Private Mortgage Insurance, also known as PMI, is a type of insurance that protects lenders in case a borrower defaults on their mortgage payments. PMI is usually required when a borrower makes a down payment of less than 20% of the home’s purchase price. In this article, we will explore the requirements and costs associated with private mortgage insurance.Private mortgage insurance (PMI) is a type of insurance that lenders require borrowers to purchase when they have a conventional loan and are unable to make a 20% down payment. PMI protects the lender in case the borrower defaults on the loan.
What is Private Mortgage Insurance (PMI)?
Private Mortgage Insurance is an insurance policy that lenders require when borrowers make a down payment of less than 20% of the home’s purchase price. PMI protects the lender in case the borrower defaults on their mortgage payments. This type of insurance is usually required for conventional mortgages, but not for government-backed loans such as FHA loans and VA loans. PMI typically costs between 0.3% and 1.5% of the original loan amount annually, depending on factors such as the borrower’s credit score, loan-to-value ratio, and the size of the down payment. The cost of PMI is typically added to the borrower’s monthly mortgage payment.
How does Private Mortgage Insurance work?
PMI works by transferring the risk of default from the lender to the insurer. If the borrower defaults on their mortgage payments, the lender can file a claim with the insurer to recover some or all of their losses. PMI premiums are paid by the borrower, and the cost is typically included in the monthly mortgage payment. PMI is required until the borrower has paid off a certain percentage of the loan, which is typically when the loan-to-value ratio reaches 80%. At that point, the borrower can request that the lender cancel the PMI. Alternatively, the lender may automatically cancel the PMI when the loan-to-value ratio reaches 78%.
When is Private Mortgage Insurance required?
Private Mortgage Insurance is typically required when the borrower makes a down payment of less than 20% of the home’s purchase price. For example, if a borrower is buying a home for $300,000 and makes a down payment of $60,000 (or 20%), they would not be required to pay PMI. However, if the borrower makes a down payment of $45,000 (or 15%), they would be required to pay PMI.
How much does Private Mortgage Insurance cost?
The cost of PMI varies depending on several factors, including the size of the down payment, the loan amount, and the borrower’s credit score. In general, PMI premiums can range from 0.3% to 1.5% of the original loan amount per year. For example, if a borrower has a $200,000 mortgage and pays a PMI premium of 1% per year, they would pay $2,000 per year (or $166.67 per month) for PMI.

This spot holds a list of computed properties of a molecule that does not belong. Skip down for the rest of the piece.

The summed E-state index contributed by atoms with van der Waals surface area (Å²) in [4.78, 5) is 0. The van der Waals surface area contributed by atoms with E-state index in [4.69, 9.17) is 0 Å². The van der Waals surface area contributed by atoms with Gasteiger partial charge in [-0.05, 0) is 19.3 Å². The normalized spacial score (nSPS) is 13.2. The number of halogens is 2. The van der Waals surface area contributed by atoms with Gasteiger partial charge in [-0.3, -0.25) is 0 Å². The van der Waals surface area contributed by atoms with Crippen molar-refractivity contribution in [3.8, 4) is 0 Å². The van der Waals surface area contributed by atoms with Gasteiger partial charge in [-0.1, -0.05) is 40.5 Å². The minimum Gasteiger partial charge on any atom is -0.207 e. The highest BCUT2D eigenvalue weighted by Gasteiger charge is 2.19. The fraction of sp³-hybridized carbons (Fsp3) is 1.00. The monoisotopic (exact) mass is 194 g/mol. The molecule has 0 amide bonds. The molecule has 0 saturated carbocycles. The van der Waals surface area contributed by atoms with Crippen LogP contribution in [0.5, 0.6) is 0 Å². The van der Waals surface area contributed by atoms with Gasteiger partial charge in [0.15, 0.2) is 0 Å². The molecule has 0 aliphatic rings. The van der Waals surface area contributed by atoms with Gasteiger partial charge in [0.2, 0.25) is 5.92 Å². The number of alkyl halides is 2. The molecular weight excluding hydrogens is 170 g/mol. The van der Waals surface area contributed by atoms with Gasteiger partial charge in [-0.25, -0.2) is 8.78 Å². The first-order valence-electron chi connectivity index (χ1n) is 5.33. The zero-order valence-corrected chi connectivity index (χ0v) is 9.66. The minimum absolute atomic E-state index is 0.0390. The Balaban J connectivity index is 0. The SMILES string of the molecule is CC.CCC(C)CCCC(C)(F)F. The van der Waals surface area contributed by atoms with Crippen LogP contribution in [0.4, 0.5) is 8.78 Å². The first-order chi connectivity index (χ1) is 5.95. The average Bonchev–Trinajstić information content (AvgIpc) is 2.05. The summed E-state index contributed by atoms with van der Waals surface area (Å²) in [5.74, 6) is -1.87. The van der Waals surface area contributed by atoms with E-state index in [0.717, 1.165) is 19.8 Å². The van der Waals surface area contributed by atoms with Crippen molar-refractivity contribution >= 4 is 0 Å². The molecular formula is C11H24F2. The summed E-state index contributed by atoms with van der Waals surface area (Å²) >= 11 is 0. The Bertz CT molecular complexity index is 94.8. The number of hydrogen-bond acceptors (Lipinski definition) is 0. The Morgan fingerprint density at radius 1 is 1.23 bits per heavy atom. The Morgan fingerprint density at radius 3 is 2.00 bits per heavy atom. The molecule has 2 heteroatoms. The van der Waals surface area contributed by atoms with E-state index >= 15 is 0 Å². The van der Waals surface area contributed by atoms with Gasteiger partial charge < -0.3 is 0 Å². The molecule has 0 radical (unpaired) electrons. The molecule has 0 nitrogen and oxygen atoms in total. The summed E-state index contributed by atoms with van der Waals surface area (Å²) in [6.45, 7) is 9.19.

How is Private Mortgage Insurance paid?
PMI is typically included in the borrower’s monthly mortgage payment. The premium is added to the mortgage payment and paid to the lender. The lender then pays the PMI premium to the insurer.
How long do I have to pay Private Mortgage Insurance?
The length of time a borrower is required to pay PMI varies depending on several factors, including the type of mortgage and the size of the down payment. For conventional mortgages, the borrower is typically required to pay PMI until they have built up at least 20% equity in the home. This can be done through a combination of paying down the mortgage balance and home price appreciation.
How can I avoid paying Private Mortgage Insurance?
There are several ways to avoid paying Private Mortgage Insurance, including:
Make a larger down payment: If a borrower makes a down payment of 20% or more, they will not be required to pay PMI.
- Get a piggyback loan: A piggyback loan is a second mortgage that can be used to cover the down payment. By using a piggyback loan, the borrower can avoid paying PMI.
- Look into lender-paid mortgage insurance: Some lenders offer lender-paid mortgage insurance, which means that the lender pays the PMI premium instead of the borrower. However, this option usually results in a higher interest rate.
How do I cancel Private Mortgage Insurance?
Once a borrower has built up at least 20% equity in their home, they can request to have their PMI cancelled. It’s important for borrowers to understand the requirements and costs of PMI when taking out a conventional loan with less than a 20% down payment. PMI can add significant costs to the monthly mortgage payment, and borrowers should factor this into their budget when considering how much house they can afford. Additionally, borrowers should be aware of when they may be able to cancel the PMI to potentially save on costs in the long run.
Private Mortgage Insurance (PMI) is a type of insurance that lenders require borrowers to purchase when the down payment on a home is less than 20% of the purchase price. The purpose of PMI is to protect the lender in case the borrower defaults on the mortgage.
While PMI can make it easier for borrowers to qualify for a mortgage with a lower down payment, it also adds an additional cost to the monthly mortgage payment. In some cases, it may be more financially beneficial for a borrower to save up for a larger down payment in order to avoid PMI.
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